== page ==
An Introduction to Python Frameworks
Today, there is a wide variety of Python frameworks that make creating web applications much easier. These frameworks bring together the modules and packages that allow you to build applications quickly, without the need to take care of involved details, like sockets and protocols, all in one place. Read on for advice on the many different options available.
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Python began life in the late 1980s. It was developed by Guido van Rossum at Centrum Wiskunde & Informatica, a math and computer science research center in Amsterdam Science Park in the Netherlands. Van Rossum continues to be an influential figure in the development and guidance of Python. In fact, members of the Python community have bestowed upon him the regal title of Benevolent Dictator for Life (BDFL).
From those humble beginnings, Python has grown to become one of the most popular server-side languages on the Internet. According to W3Techs, it is used by more high-traffic sites than ColdFusion, PHP, and ASP.NET. More than 98 percent of those sites are running Python 2.0, and just over one percent are using 3.0.
Frameworks Make Life Easier
Today, there is a wide variety of Python frameworks that make creating web applications much easier. These frameworks bring together the modules and packages that allow you to build applications quickly, without the need to take care of involved details, like sockets and protocols, all in one place.
In Part 1 of this two-part article series, we will examine some of the more popular Python frameworks. While most modern web frameworks are used on the server, some are beginning to incorporate code that lets them run code on the client (e.g. Skulpt or Trinket). Python frameworks are often separated into full-stack and non-full-stack frameworks. Full-stack frameworks help developers create applications from the user experience right through to the database. Non-full-stack frameworks are those that handle anything less than complete development.
There are also micro-frameworks, which are non-full-stack frameworks with less bloat. In some situations, it makes more sense to use a complement of micro-frameworks, while other applications demand a full stack. We will take a closer look at full-stack vs. micro-frameworks in Part 2 of this series.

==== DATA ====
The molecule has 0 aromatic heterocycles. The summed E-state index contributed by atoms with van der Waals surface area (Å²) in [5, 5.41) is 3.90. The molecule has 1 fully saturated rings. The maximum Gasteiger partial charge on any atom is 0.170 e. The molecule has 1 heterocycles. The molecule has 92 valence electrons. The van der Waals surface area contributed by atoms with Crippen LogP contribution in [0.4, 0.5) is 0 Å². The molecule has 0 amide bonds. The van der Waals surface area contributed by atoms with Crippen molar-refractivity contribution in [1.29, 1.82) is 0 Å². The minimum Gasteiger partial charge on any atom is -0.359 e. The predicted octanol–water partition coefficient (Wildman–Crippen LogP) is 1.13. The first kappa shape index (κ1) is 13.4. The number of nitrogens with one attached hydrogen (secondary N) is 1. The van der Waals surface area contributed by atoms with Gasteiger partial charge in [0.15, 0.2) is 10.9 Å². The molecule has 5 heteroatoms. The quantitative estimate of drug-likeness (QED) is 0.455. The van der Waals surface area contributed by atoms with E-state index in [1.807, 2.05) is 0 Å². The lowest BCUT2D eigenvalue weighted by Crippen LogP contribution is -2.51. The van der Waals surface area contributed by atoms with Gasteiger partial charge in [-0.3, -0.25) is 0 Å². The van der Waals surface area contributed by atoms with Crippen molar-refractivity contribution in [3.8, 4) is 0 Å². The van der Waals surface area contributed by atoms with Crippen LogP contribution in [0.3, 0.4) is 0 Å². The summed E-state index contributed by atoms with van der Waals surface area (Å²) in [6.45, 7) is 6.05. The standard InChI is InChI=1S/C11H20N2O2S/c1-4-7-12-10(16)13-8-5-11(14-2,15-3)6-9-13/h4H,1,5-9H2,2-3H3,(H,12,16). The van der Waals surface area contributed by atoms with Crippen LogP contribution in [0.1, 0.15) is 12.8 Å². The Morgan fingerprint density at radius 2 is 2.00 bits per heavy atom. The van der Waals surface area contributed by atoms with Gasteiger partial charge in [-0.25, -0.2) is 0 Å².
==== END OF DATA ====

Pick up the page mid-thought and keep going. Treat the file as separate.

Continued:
Perhaps the Python framework with the highest profile is Django. It is an open-source framework that follows the architectural pattern of model-view-controller (MVC). It is named after Django Reinhardt, a French composer and guitarist who is widely considered one of the greatest guitar players in history. Two developers at the Lawrence Journal-World in Lawrence, Kansas, Adrian of Holovaty and Simon Willison, created Django in 2003 to build Web apps for the newspaper.
Django includes its own templating engine, as well as providing OOTB support for the widely popular Jinja2 engine. It also employs a regex based URL dispatcher, allowing complex mappings with very simple URLs.
One of Django’s strengths has been that it is a single package install. Other alternatives require developers to hunt down many components just to get started. Also, Django always had extensive documentation, historically a weakness for open-source projects. It is a robust, well-integrated framework with many plug-ins and add-ons from the user community. Also, the community behind the project seems much more organized, as is evident with its thorough documentation and tutorials.
TurboGears is a framework built on top of several reputable Python projects, such as SQLAlchemy, WebOb, Repoze, and Genshi. In a sense, TurboGears takes the approach of gluing together already established open platforms. Like Django, it utilizes the MVC architecture. It recently also incorporated a "minimal mode" which allows it to act as a micro-framework.
TurboGears was developed by Kevin Dangoor in 2005. He distributed it as an open-source project in September of that year. In 2013, the project developers moved to support Python 3 and away from the Pylons code base they had been working with. Some of the advantages of TurboGears include:
- Strong support for aggregates
- Powerful object relational mapper
- Transaction system that takes care of multi-database transactions automatically
- Multi-database support
- Reusable snippets for templates
- Lots of flexibility to incorporate non-standard components
- Support for sharding
- Template systems that make life easier for designers
A few of the drawbacks of TurboGears include a very basic admin, fewer third-party apps, and rudimentary documentation. A major challenge with TurboGears is that it can be overwhelming. Because it is mash-up of other components that offer infinite flexibility, it can be overwhelming when trying to decide which path to take to complete a task.
One open-source framework, web2py, allows developers to create dynamic, interactive websites quickly. It is designed to eliminate many of the repetitive programming tasks that slow down development, like creating basic forms. In the beginning, it was created as a teaching tool. It was modeled after Django and Ruby on Rails, a framework for the Ruby language. Like TurboGears, it uses the MVC architecture.